Often I speak with people about game design. Heck, my newest job hired me on because, if I do game design and I like to think and speak on gamification of education, I must be good at technology. I am not a Luddite, but I am also not a mocking up photoshop images. Definitely a goal I want to achievement unlock for myself winter break, I digress, slightly:
I am not an image whiz. Does that make the ideas for my designs worse? … You judge?
Game Design Challenge #2
http://www.boardgamizer.com is a fancy site where, as soon as you load it, your mind is taken over by the absurdity of some game suggestions. like last time, I will load you a screen shot of the page. I am almost afraid to load the page and share the image…
I’ve had scarier ones… I will write a game based on the above (Mechanic: simultaneous player action with a legacy environmental player elimination (booo!) victory with fewer than 30 some cards) next week. But first, let us talk about last weeks image I had. You can see it here
The result from last week was a pattern building/take that mechanic themed with curses and street fighting where in which the player with the most courage points wins with the twist: Everything must be Black and White.
When I saw this I immediately thought “Oh! Half circle forward punch! (the street fighting bit)!!! THAT is the pattern building and, duh, take that because I’m totally going to try to stop your pattern and and… I guess it will cause people to swear (curse) a lot? And… hmm….
Instead I settled on a brawl between witches trying to curse one another.
Curses, I’ll have to Toil again
Before play, players decide if they want to be a good witch or a bad witch. Ones ‘deck’ of 24 cards is called their Litany, once their deck is complete a winner will be decided.
Cards are called Verses. Witches are weaving the fate of all other players. Each Verse has two colored symbols on the card, one on the upper left, called the the Verses Passage and one larger and central called its Presence. There are only two colors and two kinds of symbols, Black and White and Circle and Star.
Witches draw two verses into their hand, called Tongue, with which they will play (speak) into a play area near their litany, called their Tapestry. Good witches can speak new verses on their tapestry by playing the same symbol their passage has with an in-play verse’s presence, bad witches have to speak the same color passage as there is their verse’s presence. You can also speak on another witch’s tapestry (and are rewarded doing as such). Good witches must speak a verse with a passage that is a new color on a presence, bad witches a new symbol.
Once you have spoken on another witch’s tapestry that witch is Cursed and now must only speak on their own tapestry, though, once they have done so, can then further speak on other witch’s tapestry.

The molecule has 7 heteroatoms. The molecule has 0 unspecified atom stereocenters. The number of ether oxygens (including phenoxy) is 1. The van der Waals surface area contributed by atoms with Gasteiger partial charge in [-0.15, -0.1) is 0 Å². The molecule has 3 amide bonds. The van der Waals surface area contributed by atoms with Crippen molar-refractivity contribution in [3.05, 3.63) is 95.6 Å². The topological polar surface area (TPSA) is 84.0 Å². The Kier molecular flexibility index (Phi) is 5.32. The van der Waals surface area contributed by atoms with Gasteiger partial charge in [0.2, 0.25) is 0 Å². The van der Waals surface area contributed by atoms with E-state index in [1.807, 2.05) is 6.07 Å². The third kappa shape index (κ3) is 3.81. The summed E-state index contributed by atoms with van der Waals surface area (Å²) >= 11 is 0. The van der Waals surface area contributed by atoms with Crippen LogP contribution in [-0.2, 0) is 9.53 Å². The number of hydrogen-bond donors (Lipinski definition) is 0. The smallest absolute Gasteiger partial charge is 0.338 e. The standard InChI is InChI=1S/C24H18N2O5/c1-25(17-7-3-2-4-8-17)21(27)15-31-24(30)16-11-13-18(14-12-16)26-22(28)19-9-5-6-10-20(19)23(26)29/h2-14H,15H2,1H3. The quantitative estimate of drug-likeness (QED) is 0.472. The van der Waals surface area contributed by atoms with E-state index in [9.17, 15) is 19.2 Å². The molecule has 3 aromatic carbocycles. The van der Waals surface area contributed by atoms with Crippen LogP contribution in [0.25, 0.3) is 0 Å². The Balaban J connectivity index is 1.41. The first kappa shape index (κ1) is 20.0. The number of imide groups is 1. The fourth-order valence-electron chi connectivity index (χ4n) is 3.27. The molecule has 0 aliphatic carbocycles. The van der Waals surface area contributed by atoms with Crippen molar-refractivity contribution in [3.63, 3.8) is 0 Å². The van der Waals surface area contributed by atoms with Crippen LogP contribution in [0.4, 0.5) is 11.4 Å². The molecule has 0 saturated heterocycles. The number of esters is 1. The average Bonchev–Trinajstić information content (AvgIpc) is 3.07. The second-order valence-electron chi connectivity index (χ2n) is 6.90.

Further, when a witch curses another, the witch that spoke that curse is to discard a verse from their litany into a separate pile: these verse are called Omen and at the end of the game is the source of victory.
Should a witch not wish to play a card they may think of new verse from their litany (draw a verse). If they should ever have more than 3 verse on their tongue at a time.
Cheaters are to be punished, but they must be called out. A witch may shout “Toil and Trouble!” to freeze the game state, state the cheat, and try to determine if it was cheating or not. If there was cheating return the state of game to a non cheating situation (misspeak results in removing the offending verse or if there are too many verse on a witch’s tongue, the removal of those verse from their tongue), the cheating witch becomes cursed and the witch who shouted gets an omen. As soon as that witch gets an omen, speaking resumes.
The game is won by the player with the most omen, and then with the least verse in their litany, then on their tongue and then by who the good witch is and then by who is female and then by who is older.
Oh wait, did I forget to mention that there are no turns here? Go back and read those rules again. Things can get quite heated as you quickly try to out speak other witches and catch cheaters.
This game degrades into patiently waiting for the other witch to speak a verse on their litany, but often they will be ready to speak a verse on your litany RIGHT after they play on their own, uncursing themselves. Game is clearly better with more than one witch, if it is good at all to be perfectly honest. 🙂
Mechanics: A game that forces you to match certain things with other things (pattern making) and doing so on someone else’s pattern messes them up (take that) where the theme is dueling witches cursing one another (street fight / curses) and where messing someone else up is what gives you the reward (… courage points?) that only has two colors and two symbols in two spots with two decisions to make on whether to play on opponents or on your own pattern (black and white).
I have not made a mock-up of this game for you to gander at. I have no images, though I did make some cards with microsoft paint :). I figured, it is just as easy to draw these on blank playing cards.
Oftentimes a lot in education can be done WITHOUT technology (ok well without ‘fancy’ technology). This is what gets my goat with gamification: it always presumes that the game is video or some social technology.
Anyhow, you can easily make the above game yourself by purchasing some blank playing cards and using a sharpie! Have fun!